Government to put the question of SF participation in a
coalition on the back burner is probably correct.

A total of 71% of those who intend to vote for SF believe
activities will cease. In contrast, 57% of Labour voters
express a significant lack of confidence.


Evangelicals Condemn Northern Ireland Violence

Belfast, Sep. 19 ( - Evangelical leaders in
Northern Ireland have joined in condemning violence against
Catholic communities there.

"We are simply appalled at the continuing violence on the
streets, and ashamed that some who share our Evangelical
faith will not condemn it," said Stephen Cave, the general
secretary of the Evangelical Alliance of Northern Ireland.
"As an Alliance we condemn this behavior unequivocally."

The statement came after a week in which Protestant
paramilitary groups threw gasoline bombs in dozens of
Catholic neighborhoods, in the worst outbreak of violence
in Northern Ireland for several years. Extremist groups
have called Protestants in the region to activism,
protesting what they see as the British government's
concessions to the nationalist supporters the Irish
Republican Army (IRA). The IRA has been hailed by British
officials for its July announcement that it would renounce
violence, and the release of a convicted IRA bomber has
been seen by some loyalist groups as a betrayal.

Evangelical leader Stephen Cave pointed a finger at one of
those loyalist organizations, denouncing the Orange Order
for stirring up violent protests. "The Orange Order, which
on its website claims to be Christ-centered, Bible-based,
and Church-grounded, has surely moved far from these roots
when it calls people on to the streets, knowing in all
probability that would lead to civil unrest," Cave said.
"It is unacceptable that the Order has been slow to speak
out or unequivocally condemn the violence that ensued,
particularly that perpetrated by its own members."


Clinton Carves Out Global Role

NEW YORK — It had the look of a revival meeting.

At the closing session of his Global Initiative conference
last week, Bill Clinton stood atop a circular stage
surrounded by rows of his faithful — people who had come
from around the world to pay homage to his notion of the
global village. The former president walked about the stage
for more than an hour speaking without the aid of notes
about the things that should be done to wipe out poverty,
end religious conflicts, control climate change and
encourage good governance.

It was a mesmerizing performance, one in which Clinton
quoted Scripture and called the financial backers of his
plan to the stage in much the same way that black preachers
usher tithers before their congregations. In all, Clinton
raised nearly $1.3 billion.

Nearly five years after leaving office, and nearly seven
years after the U.S. House impeached him for lying about
violating his marital vows, Clinton has become a moral
force on the world stage.

"Why are we obligated to help other people?" Clinton asked.
"Yes, it's in our interest, but it's also morally right,"
he said in answer to his question. "It's the right thing to

I know such a characterization will cause many Clinton
bashers to wail inconsolably, but those who do are probably
motivated more by their lack of faith in human redemption
than by religious conviction.

"He's showing that you don't need formal authority. You can
have moral authority and be a player — not positional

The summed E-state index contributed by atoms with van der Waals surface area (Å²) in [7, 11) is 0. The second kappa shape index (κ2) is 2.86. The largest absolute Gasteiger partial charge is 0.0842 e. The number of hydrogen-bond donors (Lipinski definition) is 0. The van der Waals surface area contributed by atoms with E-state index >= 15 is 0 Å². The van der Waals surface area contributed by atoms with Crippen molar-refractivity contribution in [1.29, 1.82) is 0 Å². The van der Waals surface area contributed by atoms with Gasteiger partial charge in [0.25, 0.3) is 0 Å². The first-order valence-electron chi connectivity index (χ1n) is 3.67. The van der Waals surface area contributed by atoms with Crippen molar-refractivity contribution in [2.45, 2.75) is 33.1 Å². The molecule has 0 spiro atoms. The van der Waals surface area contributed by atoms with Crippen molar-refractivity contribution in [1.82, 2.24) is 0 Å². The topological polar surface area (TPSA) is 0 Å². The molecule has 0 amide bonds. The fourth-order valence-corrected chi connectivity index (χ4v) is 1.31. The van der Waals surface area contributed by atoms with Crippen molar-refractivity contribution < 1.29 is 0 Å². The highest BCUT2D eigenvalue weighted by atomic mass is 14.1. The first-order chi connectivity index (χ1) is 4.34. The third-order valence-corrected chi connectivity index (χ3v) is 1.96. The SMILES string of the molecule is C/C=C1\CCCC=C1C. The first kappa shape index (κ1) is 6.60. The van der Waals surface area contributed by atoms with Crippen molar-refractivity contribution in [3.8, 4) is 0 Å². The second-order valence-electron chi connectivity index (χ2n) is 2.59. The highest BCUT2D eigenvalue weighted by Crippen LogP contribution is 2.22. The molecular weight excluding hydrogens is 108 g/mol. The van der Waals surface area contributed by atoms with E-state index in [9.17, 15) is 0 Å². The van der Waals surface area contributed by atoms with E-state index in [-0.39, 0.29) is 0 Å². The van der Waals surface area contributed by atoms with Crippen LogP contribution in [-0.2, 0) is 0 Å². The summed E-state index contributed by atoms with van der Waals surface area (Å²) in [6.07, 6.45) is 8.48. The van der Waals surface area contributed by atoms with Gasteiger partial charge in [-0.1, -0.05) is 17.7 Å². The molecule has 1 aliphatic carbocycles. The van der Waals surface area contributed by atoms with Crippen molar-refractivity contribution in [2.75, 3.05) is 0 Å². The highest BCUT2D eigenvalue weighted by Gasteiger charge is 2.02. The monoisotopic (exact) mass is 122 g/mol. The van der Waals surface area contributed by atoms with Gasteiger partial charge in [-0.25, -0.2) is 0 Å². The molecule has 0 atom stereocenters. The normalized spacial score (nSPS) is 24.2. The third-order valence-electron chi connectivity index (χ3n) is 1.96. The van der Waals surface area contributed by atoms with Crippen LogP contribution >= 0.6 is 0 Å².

authority, but moral authority," said Rodney Slater, who
served as secretary of Transportation during Clinton's
presidency. And what about Clinton's adulterous
relationship with Monica Lewinsky, a personal failing that
he long ago admitted? "In many ways, it's a personal crisis
like that which drives you to a position of moral
authority," Slater said.

World crusade, shadow government

In fact, Clinton seems to have found a new calling. His
work for a better planet is part crusade, part shadow world
government. His call for a global initiative — a
partnership among politicians, religious leaders,
entrepreneurs and activists — to do what the world's
nations haven't been able to achieve drew an eclectic mix
of people to his inaugural global conference.

British Prime Minister Tony Blair and Sinn Fein leader
Gerry Adams were there. So were actors Leonardo DiCaprio
and Barbra Streisand; Democrat John Glenn and United
Nations Secretary-General Kofi Annan. Also Republicans Paul
Wolfowitz and Condoleezza Rice; the Rev. Jesse Jackson and
Jordanian King Abdullah.

Clinton's initiative also holds a lot of promise. Getting
people to talk across politics, geography and ideology
about the problems that plague our world is an impressive
undertaking. Getting them to agree to work together, beyond
the existing structures of international relations, holds
out much hope for the future.

Scant coverage by U.S. journalists

Unfortunately, the gathering was more heavily covered by
foreign journalists than the U.S. news media. That's too
bad. The work Clinton pledged to battle the spread of AIDS
in Africa, religious conflicts in the Middle East and
changing weather patterns brought on by global warming
deserves the attention of Americans.

"I've reached an age now where it doesn't matter whatever
happens to me. I just don't want anyone to die before their
time," Clinton said. "I've asked you here because I think
all of us have an unprecedented power to solve problems,
save lives and help people see the future."

Of course, Clinton isn't the first former president to
carve out a special place for himself. Jimmy Carter won the
Nobel Peace Prize in 2002 for his efforts to end conflicts
and promote democracy. But he was largely a single actor.
Clinton is creating a movement.

"Faith is the substance of things hoped for, the evidence
of things not seen," Clinton said of his determination to
solve some of the problems his global initiative is taking
on. It was the kind of use of biblical Scripture that would
make any evangelist proud.

DeWayne Wickham writes weekly for USA TODAY.